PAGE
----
Lonely no more in Shanghai

L is for the way you look at me,
O is for the only one I see,
V is very, very extraordinary,
E is even more than anyone that you adore can..

Love, is what today’s post is about. We have had so many songs of romance since the birth of music and L-O-V-E was the final album released by Nat King Cole before he died in 1965. But what is the connection then between today’s special focus on love, the elderly and (to spice things up) Swedish furniture manufacturer IKEA?

In Shanghai, the IKEA in Xuhui district is quickly becoming a mecca for dating seniors. According to an expert from a U.S.-based management consulting company, this is because of the casual atmosphere that acts more as a place of leisure than a place to buy furniture. At a weekly session of romance in IKEA’s cafeteria outlet, the seniors would gather in a group of 70 to 700 to chat over a cup of free coffee offered to holders of the IKEA Family membership card. Staffs can expect to hand out as many as 500 cups of coffee every time the group meets up. When quizzed on why IKEA was chosen as a matchmaking location, some seniors pointed out to the availability of similar lonely hearts that throngs the outlet looking for either friendships or relationships.

You can find a boyfriend or girlfriend, or just make friends and chat. It makes you a little bit happier,” says Ge, a smartly dressed 50-year-old woman who retired not long ago.

Ge’s friend, with the surname Han, is a retired bus-ticket seller also explains, “If I meet a guy and he’s appropriate for me, we can call each other. But if he finds someone more suitable for me, he’ll help and introduce me to the other guy.”

This phenomenon can be traced to China’s soaring divorce rate, shifting demographics and the relaxing atmosphere of the stores themselves. Shanghai is fast becoming an ageing society and as early as three years ago, retirees have started to frequent the IKEA in Shanghai. Some such as Ge however, understand that they are living off the goodwill of the company through their extended ‘coffee dates.’ They believe that an ideal solution would be the establishment of a similar setting in their communities, a suggestion worthy of consideration for the government.

Social support is important, especially for the elderly who are living at a fragile age. In Singapore, social support services and programmes in the communities not only cater to the lonely and vulnerable elderly, but also seek to encourage active lifestyles among the seniors. The Chinese government could perhaps adopt such concepts as they plan the blueprint towards elderly-friendly communities in the city.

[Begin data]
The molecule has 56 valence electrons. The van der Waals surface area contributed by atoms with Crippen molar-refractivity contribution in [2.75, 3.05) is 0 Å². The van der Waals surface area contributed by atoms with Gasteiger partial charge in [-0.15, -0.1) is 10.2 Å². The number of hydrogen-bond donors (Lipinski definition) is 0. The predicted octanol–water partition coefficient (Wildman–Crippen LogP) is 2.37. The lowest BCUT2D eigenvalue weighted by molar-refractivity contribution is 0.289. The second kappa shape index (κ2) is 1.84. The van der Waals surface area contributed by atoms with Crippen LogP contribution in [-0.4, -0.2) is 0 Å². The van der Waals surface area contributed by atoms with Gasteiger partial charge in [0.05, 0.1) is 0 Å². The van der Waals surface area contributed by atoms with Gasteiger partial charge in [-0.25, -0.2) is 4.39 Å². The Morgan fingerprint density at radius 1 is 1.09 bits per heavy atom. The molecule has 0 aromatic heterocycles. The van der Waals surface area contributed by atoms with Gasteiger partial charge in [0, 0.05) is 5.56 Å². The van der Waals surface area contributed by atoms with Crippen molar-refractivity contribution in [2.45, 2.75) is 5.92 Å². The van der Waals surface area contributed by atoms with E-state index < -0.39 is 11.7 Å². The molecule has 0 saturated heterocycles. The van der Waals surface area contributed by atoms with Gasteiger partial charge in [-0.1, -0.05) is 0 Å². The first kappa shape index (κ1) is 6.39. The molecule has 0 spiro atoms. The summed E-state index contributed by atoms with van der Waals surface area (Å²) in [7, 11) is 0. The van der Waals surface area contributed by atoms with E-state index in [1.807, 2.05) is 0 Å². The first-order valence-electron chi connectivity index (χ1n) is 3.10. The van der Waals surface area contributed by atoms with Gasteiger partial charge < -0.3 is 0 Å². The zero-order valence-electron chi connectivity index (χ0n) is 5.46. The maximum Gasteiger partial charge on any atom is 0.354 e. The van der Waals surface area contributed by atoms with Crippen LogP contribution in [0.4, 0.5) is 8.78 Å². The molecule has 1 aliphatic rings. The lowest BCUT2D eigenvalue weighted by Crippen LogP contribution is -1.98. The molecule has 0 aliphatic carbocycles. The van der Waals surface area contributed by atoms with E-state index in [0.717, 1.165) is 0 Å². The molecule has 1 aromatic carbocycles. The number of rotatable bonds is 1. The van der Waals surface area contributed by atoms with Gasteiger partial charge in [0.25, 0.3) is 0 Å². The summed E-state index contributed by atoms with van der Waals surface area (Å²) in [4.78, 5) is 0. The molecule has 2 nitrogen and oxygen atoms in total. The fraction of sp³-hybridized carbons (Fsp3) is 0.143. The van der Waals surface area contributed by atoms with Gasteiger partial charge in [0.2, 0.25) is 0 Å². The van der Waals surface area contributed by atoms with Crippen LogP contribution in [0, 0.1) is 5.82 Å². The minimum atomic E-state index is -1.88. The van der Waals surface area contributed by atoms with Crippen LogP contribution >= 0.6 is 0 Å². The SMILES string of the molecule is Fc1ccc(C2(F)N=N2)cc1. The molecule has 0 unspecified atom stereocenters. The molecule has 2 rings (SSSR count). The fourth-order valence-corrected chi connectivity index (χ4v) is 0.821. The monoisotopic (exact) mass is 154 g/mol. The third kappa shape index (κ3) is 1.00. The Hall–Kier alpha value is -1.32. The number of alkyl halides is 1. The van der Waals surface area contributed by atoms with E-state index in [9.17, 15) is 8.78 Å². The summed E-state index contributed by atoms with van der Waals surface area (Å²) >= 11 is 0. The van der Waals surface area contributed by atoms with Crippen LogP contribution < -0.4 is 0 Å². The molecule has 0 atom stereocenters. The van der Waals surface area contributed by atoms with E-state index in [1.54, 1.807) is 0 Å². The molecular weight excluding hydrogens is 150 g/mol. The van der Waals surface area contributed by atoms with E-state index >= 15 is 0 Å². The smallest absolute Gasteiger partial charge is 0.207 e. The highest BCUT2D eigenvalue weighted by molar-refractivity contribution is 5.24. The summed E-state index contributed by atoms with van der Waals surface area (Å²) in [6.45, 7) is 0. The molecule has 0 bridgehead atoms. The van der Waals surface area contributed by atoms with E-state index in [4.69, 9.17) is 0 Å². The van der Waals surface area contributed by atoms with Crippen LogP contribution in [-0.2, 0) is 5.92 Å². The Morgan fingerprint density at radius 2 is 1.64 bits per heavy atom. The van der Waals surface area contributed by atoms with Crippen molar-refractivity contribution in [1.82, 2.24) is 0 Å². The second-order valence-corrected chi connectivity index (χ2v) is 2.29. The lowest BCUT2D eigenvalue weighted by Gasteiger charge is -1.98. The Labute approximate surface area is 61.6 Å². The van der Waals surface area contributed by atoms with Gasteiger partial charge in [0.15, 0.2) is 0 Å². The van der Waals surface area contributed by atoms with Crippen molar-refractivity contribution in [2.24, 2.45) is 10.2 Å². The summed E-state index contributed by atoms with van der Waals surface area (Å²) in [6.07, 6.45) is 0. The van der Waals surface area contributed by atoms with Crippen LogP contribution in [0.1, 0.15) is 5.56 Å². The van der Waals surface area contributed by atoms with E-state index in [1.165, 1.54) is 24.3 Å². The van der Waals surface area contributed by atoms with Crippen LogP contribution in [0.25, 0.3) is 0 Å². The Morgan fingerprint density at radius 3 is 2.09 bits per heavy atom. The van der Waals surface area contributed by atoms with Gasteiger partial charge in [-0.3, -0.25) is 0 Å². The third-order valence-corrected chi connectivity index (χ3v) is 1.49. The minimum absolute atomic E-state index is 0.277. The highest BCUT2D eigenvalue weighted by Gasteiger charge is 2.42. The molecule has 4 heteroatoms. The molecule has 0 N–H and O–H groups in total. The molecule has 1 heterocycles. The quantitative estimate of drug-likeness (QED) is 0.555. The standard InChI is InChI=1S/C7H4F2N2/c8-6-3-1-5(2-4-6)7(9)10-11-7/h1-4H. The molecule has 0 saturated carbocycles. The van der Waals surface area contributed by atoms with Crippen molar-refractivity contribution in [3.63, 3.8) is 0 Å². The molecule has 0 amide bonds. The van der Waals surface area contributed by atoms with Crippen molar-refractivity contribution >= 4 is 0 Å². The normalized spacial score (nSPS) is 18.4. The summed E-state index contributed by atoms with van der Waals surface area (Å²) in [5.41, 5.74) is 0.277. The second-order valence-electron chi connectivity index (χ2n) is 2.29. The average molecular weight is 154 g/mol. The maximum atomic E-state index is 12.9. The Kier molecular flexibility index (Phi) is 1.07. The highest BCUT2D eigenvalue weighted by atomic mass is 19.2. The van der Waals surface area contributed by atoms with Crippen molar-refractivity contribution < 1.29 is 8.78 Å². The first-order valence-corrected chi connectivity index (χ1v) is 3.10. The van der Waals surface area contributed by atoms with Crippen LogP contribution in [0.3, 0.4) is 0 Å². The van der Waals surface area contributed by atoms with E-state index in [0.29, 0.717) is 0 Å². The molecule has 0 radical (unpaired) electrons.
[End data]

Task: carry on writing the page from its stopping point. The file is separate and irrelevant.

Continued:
Meanwhile, for the divorced and lonely seniors in Shanghai, where do broken hearts go, can they find their way home?

They certainly will, in IKEA , as love will keep us alive.

(Source: NPR)

(Image source: Whats on Xiamen, Mark Ralston)

Exploring TCM in elderly care

Quite recently, I was following a particular drama series that was airing every weekday nights. A Mediacorp (Singapore) production titled “The Oath”, the story revolves around the rivalry between a Traditional Chinese Medicine (TCM) practitioner and a doctor skilled in western medicine. With a common aim to save lives, both individuals ironically were also in love with the same woman. Eventually, the former may have won her heart, but honours were even in the duel between Chinese and Western medicine.

This is because both methods are effective in their own right and in certain instances, have a complementary effect on each other. In the case of elderly care, various aspects of TCM are used to promote longevity and wellness. The Chinese believed that Qi (Chi) or vital energy flows throughout the body. It is essential to regulate the Qi within as an interruption of energy flow would indicate body aches. Chinese herbs such as aloeswood, costus root, ginseng, persimmon calyx and tangerine peel help facilitate the flow of Qi in vital organs, alleviating pain. Food remedies like scallion, garlic, ginger and peach also provide health and longevity benefits.

For pain relief in bones and joints, acupuncture, a proven effective treatment against arthritis and osteoporosis may be an option for the elderly in pain management. Mind-body exercises such as Qi Gong and Tai Chi also boast the benefits of strengthening immune systems, preventing falls, decreasing chronic ailments and mitigating symptoms of depression among the elderly.

To sum it up really, TCM and western medicine practices may differ in many ways, yet it is important to note that both medical cultures have the best of intentions for the general health and wellness of their people. As both sides continue to discover new and innovative routes towards longevity and good health, the standards of elderly care can only improve. But for now, it is all hands on deck as we brace for impact from the imminent silver tsunami.

(Source: Vitality-After-60, Yin-Yang House, Chinese Food Therapy, NHS UKBastyr Centre For Natural Health)

(Image Source: Jimmie)

(Video Source: MyPathTV)